Hours of wondering in awe and amazement of a museum’s beauty can leave one with an indescribable hunger. The trend in museum dining is changing the way we look at food possibilities during our visits to museums.
Pictured above is the Guggenheim Museum's newest restaurant, The Wright, cleverly designed to accompany the inspirational works of art it hosts. Restaurant director, Aaron Breitman shares that The Wright was “inspired by and created within an institution renowned for its art, architecture, and innovation, the Wright will extend that experience to its food and service”. Lucky for us, many museums are adapting to this growing trend and making the dining experience of their visitors a priority.
The Guggenheim Museum’s The Wright came to be after witnessing the success of its counterparts, like the Museum of Arts and Design (MAD) in New York. The Museum of Arts and Design's restaurant , The Robert, is an aesthetically inticing dining experience. The Robert, designed with pink acrylic panels containing LED lighting that extend across the dining room , makes one forget that the reason for visiting was to eat and not stare. The crylic panels were designed by Johanna Grawunder. As if Grawunder’s work wasn’t enough, The Robert also shares a video art piece by artist Jennifer Steinkamp, “Orbit 2” that is shown on the restaurant’s 103-inch plasma screen.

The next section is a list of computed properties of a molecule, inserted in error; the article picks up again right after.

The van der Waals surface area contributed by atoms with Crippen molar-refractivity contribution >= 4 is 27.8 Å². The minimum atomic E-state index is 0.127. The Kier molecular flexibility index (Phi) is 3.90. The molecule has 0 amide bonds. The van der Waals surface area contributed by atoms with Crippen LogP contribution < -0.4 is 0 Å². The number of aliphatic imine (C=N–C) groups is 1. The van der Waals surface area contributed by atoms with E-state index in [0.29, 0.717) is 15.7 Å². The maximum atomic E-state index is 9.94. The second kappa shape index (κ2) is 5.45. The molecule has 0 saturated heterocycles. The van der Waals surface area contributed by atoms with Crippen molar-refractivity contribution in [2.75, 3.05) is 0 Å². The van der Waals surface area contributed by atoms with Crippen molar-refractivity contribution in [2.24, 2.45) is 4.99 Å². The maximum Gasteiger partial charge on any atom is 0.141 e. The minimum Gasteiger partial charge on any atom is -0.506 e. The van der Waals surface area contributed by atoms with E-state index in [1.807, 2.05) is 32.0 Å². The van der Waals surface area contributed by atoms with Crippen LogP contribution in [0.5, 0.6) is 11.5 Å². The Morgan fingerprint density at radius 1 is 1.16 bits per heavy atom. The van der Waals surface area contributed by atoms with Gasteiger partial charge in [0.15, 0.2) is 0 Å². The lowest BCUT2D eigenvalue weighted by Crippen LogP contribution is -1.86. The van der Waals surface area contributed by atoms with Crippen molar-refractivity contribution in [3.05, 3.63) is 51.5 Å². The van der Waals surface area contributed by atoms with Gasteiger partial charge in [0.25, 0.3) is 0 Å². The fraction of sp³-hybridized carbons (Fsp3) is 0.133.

The Robert- Museum of Arts & Design (MAD)
James Gara, chief operating officer of Museum of Modern Art in New York explains the reason for the need to push visual stimulation at museums:
“Given that people spend so much time here, having a dining experience comparable to the facility itself, whether formal or more casual, was important to us.”
The Modern-Museum of Modern Art
It’s refreshing to see that museums are now understanding why we, as visitors, demand improvement in dining options. It doesn’t make sense to pay an admission fee with the hopes to be stimulated, only to have that stimulation leave once you enter a dining facility. This is one trend, we at Swide, hope to see be adopted world wide.
Photo credit: Various